Analyses of labor legislation in BiH

As of November 2015, the Association “Vaša prava Bosnia and Herzegovina“ has been implementing the project “Reducing Workplace Exploitation and Improving Labour Rights Protection in Bosnia and Herzegovina“ supported by Canada Fund for Local Initiatives.

Six workshops/public discussions were held as part of the project in major cities in BiH (Sarajevo, Banja Luka, Tuzla, Mostar, Bijeljina and Prijedor). The aim of these debates was to find answers to the ever more present exploitation in the workplace, ensure a more efficient mechanism of protecting the rights of employees, and create the conditions for a long-term improvement of working conditions and a higher living standard for the most disadvantaged population groups in Bosnia and Herzegovina. These workshops were also an opportunity to exchange experiences related to the implementation of the new legislation. The participation of employees as well as trade union representatives at these workshops/public discussions was absolutely invaluable.

Legal analyses can be downloaded from:

ANALIZA RADNOG ZAKONODAVSTVA U BIH (917 downloads)

ANALYSIS OF LABOUR LEGISLATION IN BiH (1403 downloads)

At the end of 2015, new labor laws were adopted and entered into force in both entities of Bosnia and Herzegovina. Aside from the obvious significance of such legislation, both laws were adopted by quick legislative procedure with a notable lack of meaningful public discussion or consultations prior to the adoption of said laws. This also resulted in amendments to the law that had just been adopted, mere months after it entered into force in the Federation of Bosnia and Herzegovina.

The Association “Vaša prava“(Your Rights) from Bosnia and Herzegovina is particularly well-suited to contribute to the discussion on the new legislation. The Association has been active for 15 years and has 9 offices in both BiH entities where it continues to provide free legal aid to socially disadvantaged groups (citizens of BiH) on issues concerning labor law. This experience is especially important when evaluating the concrete, practical implementation of labor legislation, i.e. how it plays out in the actual employment relationship. Besides the problematic provisions that will be discussed later, the new labor legislation is in many ways also an improvement on previous labour laws. However, one should be careful not to jump to the conclusion that employees now find themselves in a better position in comparison to the last sixteen years when previous labor laws were in force in both entities.  It is clear that no analysis of labor legislation is complete if it focuses solely on the formative level without reflecting on the issues of the implementation itself.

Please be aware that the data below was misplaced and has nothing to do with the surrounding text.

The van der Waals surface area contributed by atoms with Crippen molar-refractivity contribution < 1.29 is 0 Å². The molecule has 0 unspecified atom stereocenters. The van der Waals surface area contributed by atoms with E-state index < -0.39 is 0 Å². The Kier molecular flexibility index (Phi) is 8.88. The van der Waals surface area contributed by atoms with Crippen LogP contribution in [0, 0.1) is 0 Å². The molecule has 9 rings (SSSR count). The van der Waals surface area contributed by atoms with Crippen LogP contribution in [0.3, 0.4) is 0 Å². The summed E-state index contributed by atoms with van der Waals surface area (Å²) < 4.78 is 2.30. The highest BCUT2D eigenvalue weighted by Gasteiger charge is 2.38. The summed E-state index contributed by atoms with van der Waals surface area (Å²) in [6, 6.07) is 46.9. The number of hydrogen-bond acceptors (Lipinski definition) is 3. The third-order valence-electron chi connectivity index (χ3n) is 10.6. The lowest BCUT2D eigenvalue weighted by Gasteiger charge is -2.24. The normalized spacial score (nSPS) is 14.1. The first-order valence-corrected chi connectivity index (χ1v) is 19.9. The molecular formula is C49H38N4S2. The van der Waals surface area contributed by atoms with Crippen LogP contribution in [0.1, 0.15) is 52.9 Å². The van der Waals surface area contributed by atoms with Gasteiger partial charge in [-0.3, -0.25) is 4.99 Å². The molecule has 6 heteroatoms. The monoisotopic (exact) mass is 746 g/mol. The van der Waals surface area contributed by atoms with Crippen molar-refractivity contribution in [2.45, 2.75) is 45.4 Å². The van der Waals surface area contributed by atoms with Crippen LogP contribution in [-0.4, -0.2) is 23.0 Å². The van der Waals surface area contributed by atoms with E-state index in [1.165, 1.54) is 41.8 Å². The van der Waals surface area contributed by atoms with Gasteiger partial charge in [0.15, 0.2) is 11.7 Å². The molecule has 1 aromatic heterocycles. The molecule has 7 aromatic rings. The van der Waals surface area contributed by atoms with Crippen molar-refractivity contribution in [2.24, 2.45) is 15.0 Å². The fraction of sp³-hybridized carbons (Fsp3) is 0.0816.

Inconsistent implementation of previous legislation was the cause of many violations of labour rights which often took the form of exploitation. This was primarily manifested in the widespread phenomenon of illegal employment (employment without an employment contract), frequently unpaid overtime work, work on days statutorily defined as non-working, work during state or religious holidays, depriving employees of their right to annual leave, irregular pay checks accompanied by the practice of the employer taking back half of the paid salary, failing to pay benefits, the employees being afraid to take sick leave, and frequent exposure to non-physical abuse in the workplace (harassment), and exposure to arbitrary punishments for alleged transgressions, i.e. violation of work rules. The low level of labour legislation and the long court procedures in cases when citizens chose to protect their rights through the court, together with the dire economic and social situation, often forced employees to consent to exploitatory working conditions since they believed there is no way out. Unfortunately, the experience of the Association “Vaša prava of Bosnia and Herzegovina“ has shown that the adoption of new labor laws in Republika Srpska and the Federation of Bosnia and Herzegovina has yet to bring about meaningful change to reduce or eliminate the prevalent and systematic exploitation of employees in the workplace.  In fact, some aspects of the new legislation could very well reinforce it